South-East Queensland is the fastest growing urban region in Australia. The city of Gold Coast is one of the key urban centres within this region. Historically, the city of Gold Coast has been developed in response to a lifestyle demand for living near water, beginning with the tourism focused high rise ‘strip’ along the coast and followed by an extensive inland suburban canal system to the west where developers have provided the much sought after water frontage by directly modifying the natural floodplain system onto which the city is located. Gold Coast is in fact the largest urban floodplain in Australia. At the heart of the city, lies the last undeveloped remnant of the Nerang River floodplain system - an area called Guragunbah. This environmentally sensitive tract of land is currently under significant development pressure from both private housing developers wanting to cater to the demands of the expanding permanent population and the regional council who view the area as an important environmental parkland amenity for the growing city.
The Studio builds on the Gold Coast Council plan for the Guragunbah floodplain called ‘Green Heart’. Students examined, critiqued, and ultimately developed the strategic masterplan for the two identified ‘parkland cores’ before focussing on one particular area of this and developing a more detailed urban architecture design project.
Viet Luc & Alexandra Griffeth, Zoomed-In Plan
The proposal for this wetlands park sees two axes working as arteries in the Gold Coast green heart. They are an organisational logic for the implementation of program to the park; pedestrian, bike, and boat access into, and across the area; they are key to a flood mitigation and water treatment program; and most importantly, they will form the armature for the growth of the Gold Coast city. Programs are organised specifically along the axis with sporting facilities on the southern axis close to Robina and Skilled Stadium, and cultural amenities on the northern arm closer to the suburbs for residential convenience. The two key areas of the design are the amphitheatre and the swale. The Amphitheatre has grass tiered seatings that sink down to create a seemless enclosed space that scenes can be directed to performances. The large swale is also oriented to the centre of the axes, and will process run-off water from the parklands as well as piped-in storm water from surrounding residential developments.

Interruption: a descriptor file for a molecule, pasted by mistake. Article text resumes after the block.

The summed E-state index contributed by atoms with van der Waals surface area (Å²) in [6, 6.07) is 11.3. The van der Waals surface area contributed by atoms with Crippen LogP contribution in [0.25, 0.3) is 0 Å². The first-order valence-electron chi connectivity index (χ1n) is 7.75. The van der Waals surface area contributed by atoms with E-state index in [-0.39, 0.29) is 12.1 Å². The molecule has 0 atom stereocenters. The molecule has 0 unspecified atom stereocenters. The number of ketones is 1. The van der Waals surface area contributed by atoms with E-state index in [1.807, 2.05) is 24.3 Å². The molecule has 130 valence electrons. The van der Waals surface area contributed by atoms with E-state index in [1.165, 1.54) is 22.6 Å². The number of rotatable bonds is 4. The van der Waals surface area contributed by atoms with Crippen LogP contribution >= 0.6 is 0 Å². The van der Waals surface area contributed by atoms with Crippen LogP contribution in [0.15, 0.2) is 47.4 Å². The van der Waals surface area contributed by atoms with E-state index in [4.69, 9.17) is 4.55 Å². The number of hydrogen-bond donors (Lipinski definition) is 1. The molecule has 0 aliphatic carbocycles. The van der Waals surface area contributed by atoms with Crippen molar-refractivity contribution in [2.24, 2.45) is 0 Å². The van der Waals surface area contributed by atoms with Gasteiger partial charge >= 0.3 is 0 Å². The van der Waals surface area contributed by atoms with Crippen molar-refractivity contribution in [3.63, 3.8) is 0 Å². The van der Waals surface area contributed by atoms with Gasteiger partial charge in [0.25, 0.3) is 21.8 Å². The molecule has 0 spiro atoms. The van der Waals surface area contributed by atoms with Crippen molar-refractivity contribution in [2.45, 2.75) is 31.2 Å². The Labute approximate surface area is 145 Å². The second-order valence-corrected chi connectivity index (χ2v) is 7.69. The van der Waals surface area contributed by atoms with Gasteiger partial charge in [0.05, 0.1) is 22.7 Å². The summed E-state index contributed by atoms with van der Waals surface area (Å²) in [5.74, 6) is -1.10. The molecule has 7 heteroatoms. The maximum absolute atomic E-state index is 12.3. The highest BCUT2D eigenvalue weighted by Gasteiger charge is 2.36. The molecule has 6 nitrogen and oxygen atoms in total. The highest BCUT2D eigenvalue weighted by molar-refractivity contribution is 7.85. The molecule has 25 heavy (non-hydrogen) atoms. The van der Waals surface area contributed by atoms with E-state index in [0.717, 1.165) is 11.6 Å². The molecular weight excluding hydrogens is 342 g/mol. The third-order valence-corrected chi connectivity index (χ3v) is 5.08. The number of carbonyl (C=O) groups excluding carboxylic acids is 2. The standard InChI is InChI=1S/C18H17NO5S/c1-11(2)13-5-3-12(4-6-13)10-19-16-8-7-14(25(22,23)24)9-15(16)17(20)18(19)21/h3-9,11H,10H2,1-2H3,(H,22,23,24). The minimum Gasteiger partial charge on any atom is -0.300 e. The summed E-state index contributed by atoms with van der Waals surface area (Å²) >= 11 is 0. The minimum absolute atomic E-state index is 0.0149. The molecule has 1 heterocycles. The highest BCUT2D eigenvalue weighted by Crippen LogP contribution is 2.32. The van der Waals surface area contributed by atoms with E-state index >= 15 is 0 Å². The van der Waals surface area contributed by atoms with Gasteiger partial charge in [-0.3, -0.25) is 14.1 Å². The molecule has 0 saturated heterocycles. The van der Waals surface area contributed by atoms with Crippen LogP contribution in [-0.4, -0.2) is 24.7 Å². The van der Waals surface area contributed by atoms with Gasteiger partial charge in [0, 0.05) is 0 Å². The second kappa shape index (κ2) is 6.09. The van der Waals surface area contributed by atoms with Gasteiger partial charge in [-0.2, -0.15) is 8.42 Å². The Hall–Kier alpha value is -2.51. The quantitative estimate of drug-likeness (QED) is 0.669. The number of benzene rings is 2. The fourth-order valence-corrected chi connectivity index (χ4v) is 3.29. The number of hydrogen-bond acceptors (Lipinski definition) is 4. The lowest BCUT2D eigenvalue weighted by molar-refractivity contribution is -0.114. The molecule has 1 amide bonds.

Viet Luc & Alexandra Griffeth, View from Ferry
The view of the Lookout tower and bridge from the ferry as you are travelling across the river. The river is the main tool for horizontal navigation and observation.
Viet Luc & Alexandra Griffeth, On top of the Lookout Tower
The view of the parkland as you are on top of the lookout tower. The lookout tower, as opposed to the river, is the access for vertical navigation and observation.
Viet Luc & Alexandra Griffeth, The Four Axis
The four arms forming the axis. North being cultural, East to West being Wetlands and access and South is sporting facilities.
Viet Luc & Alexandra Griffeth, Model Photo - In full
Zoomed Out Balsa Model showing the real scale of the park, its features and programs.
Viet Luc & Alexandra Griffeth, Model Photo – Zoomed In
Zooming into the centre of the park, highlighting the central intensity of the Lookout Tower, bridge, swale and river.